Updated: May 12, 2020
Last September, Reihana Emami Arandi boarded a flight from Tehran and made her way to Boston, eager to study theology at an Ivy League university.
After nearly 100 days of vetting and background checks by the US government, the 35-year-old was bound for a graduate program at Harvard Divinity School with a student visa in hand. However, when she arrived at Boston Logan International Airport, she was promptly pulled aside by US Customs and Border Protection officers for additional questioning.
They led her to a separate area of the airport, where an officer inquired about her travels, her work experience, her family, her studies, and what her cellphone number was in Iran, she said. The officer searched her luggage, pulled out her Quran, and asked what it was.
“He then asked me what Iranian people think about the explosion in Saudi Arabia,” she said, referring to the September 14 drone strike on a Saudi Arabian oil facility for which the Iran-backed Houthi movement in Yemen claimed responsibility.
“I explained I didn’t know much and that people generally hoped the situation would get better.”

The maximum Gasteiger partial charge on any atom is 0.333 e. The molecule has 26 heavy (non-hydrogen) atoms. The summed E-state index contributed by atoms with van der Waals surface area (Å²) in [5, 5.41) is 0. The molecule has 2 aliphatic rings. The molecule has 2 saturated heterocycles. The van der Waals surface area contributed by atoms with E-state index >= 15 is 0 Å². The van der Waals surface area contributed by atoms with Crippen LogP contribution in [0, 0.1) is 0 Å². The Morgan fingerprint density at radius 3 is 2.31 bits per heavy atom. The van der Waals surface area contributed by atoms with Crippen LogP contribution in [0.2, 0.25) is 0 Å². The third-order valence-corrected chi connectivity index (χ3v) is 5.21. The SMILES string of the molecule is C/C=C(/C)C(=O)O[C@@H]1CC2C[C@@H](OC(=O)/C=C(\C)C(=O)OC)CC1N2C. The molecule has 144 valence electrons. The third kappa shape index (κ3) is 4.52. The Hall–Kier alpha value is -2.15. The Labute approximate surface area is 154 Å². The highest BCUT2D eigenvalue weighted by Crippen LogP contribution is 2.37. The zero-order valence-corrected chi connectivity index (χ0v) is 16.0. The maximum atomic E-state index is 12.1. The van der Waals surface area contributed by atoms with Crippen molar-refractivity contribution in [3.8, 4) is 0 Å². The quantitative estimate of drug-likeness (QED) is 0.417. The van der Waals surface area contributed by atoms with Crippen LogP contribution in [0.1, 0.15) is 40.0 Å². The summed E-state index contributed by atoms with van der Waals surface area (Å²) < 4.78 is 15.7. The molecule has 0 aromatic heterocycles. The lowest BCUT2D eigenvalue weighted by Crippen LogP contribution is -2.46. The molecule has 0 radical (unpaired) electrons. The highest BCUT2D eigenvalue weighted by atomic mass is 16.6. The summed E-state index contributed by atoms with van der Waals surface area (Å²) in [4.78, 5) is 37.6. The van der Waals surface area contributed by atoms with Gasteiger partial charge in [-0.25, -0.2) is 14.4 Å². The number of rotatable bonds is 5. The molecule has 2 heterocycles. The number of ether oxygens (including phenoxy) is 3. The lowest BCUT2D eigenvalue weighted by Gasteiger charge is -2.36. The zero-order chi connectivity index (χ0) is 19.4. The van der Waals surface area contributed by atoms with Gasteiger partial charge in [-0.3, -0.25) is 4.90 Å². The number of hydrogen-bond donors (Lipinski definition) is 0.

He inspected her laptop and phone. About eight hours later, after being fingerprinted and having her photo taken, she was on a flight back to Iran, unable to enter the country for five years. Customs officers had concluded that she planned on not just studying in the US but staying here, Emami Arandi said—a charge she called “far from reality.”
Her case isn’t an aberration. At least 15 other Iranian students with valid visas have been sent home upon their arrival to American airports since last August, immigration attorneys said. In addition, about 20 more students in Tehran were unexpectedly prevented from boarding US-bound flights. Many said they were not given a reason for being refused entry.
Several of the students were held up in Boston, advocacy groups said, noting that they have received multiple complaints about one specific CBP officer there. A CBP spokesperson said they could not discuss individual cases, but that “simply having a valid visa does not guarantee entry into the US.”
“CBP officers make admissibility decisions based on whether an individual can overcome ALL grounds of inadmissibility,” the agency said in an email, adding that there was no new directive ordering additional questioning or scrutiny of Iranians with student visas.
“Regardless of having the appropriate documents, if an officer determines an individual cannot overcome all of those grounds, they will be refused entry into the US.”
University officials and Iranian American groups said they don’t know what prompted what they regard as a sudden crackdown on Iranian students. Their concerns have arisen amid mounting political tensions between the Trump administration and Iran, culminating in the US drone strike that killed Iranian General Qassem Suleimani on January 3 and an Iranian missile strike in response.
Advocates said it’s unclear